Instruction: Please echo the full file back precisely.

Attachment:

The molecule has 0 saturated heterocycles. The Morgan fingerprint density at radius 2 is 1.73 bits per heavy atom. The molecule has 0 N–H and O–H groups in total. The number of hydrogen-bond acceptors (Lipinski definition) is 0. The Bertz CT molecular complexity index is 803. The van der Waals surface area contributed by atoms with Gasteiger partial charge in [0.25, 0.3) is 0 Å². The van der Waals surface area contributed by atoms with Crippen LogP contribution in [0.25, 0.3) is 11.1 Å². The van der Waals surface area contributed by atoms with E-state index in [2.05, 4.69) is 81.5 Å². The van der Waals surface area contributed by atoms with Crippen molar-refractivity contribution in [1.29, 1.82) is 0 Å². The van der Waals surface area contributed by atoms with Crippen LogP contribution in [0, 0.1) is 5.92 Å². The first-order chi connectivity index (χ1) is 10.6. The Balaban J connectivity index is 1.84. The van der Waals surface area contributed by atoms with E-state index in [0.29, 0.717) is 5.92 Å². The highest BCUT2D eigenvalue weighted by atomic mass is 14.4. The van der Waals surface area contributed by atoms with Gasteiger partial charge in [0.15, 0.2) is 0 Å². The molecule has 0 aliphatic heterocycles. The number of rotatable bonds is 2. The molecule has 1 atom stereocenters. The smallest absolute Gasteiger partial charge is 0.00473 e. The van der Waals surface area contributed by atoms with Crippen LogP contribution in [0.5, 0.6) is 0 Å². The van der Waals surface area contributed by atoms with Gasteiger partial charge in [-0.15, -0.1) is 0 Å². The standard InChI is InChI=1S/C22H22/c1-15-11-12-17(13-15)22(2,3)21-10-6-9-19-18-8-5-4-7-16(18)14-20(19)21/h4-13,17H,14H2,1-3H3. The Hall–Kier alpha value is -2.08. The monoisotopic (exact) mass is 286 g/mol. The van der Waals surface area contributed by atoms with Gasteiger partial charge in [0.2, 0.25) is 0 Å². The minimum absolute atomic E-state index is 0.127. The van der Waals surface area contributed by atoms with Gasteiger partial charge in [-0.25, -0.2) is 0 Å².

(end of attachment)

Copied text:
The molecule has 0 saturated heterocycles. The Morgan fingerprint density at radius 2 is 1.73 bits per heavy atom. The molecule has 0 N–H and O–H groups in total. The number of hydrogen-bond acceptors (Lipinski definition) is 0. The Bertz CT molecular complexity index is 803. The van der Waals surface area contributed by atoms with Gasteiger partial charge in [0.25, 0.3) is 0 Å². The van der Waals surface area contributed by atoms with Crippen LogP contribution in [0.25, 0.3) is 11.1 Å². The van der Waals surface area contributed by atoms with E-state index in [2.05, 4.69) is 81.5 Å². The van der Waals surface area contributed by atoms with Crippen molar-refractivity contribution in [1.29, 1.82) is 0 Å². The van der Waals surface area contributed by atoms with Crippen LogP contribution in [0, 0.1) is 5.92 Å². The first-order chi connectivity index (χ1) is 10.6. The Balaban J connectivity index is 1.84. The van der Waals surface area contributed by atoms with E-state index in [0.29, 0.717) is 5.92 Å². The highest BCUT2D eigenvalue weighted by atomic mass is 14.4. The van der Waals surface area contributed by atoms with Gasteiger partial charge in [0.15, 0.2) is 0 Å². The molecule has 0 aliphatic heterocycles. The number of rotatable bonds is 2. The molecule has 1 atom stereocenters. The smallest absolute Gasteiger partial charge is 0.00473 e. The van der Waals surface area contributed by atoms with Crippen LogP contribution in [0.5, 0.6) is 0 Å². The van der Waals surface area contributed by atoms with Gasteiger partial charge in [-0.15, -0.1) is 0 Å². The standard InChI is InChI=1S/C22H22/c1-15-11-12-17(13-15)22(2,3)21-10-6-9-19-18-8-5-4-7-16(18)14-20(19)21/h4-13,17H,14H2,1-3H3. The Hall–Kier alpha value is -2.08. The monoisotopic (exact) mass is 286 g/mol. The van der Waals surface area contributed by atoms with Gasteiger partial charge in [0.2, 0.25) is 0 Å². The minimum absolute atomic E-state index is 0.127. The van der Waals surface area contributed by atoms with Gasteiger partial charge in [-0.25, -0.2) is 0 Å².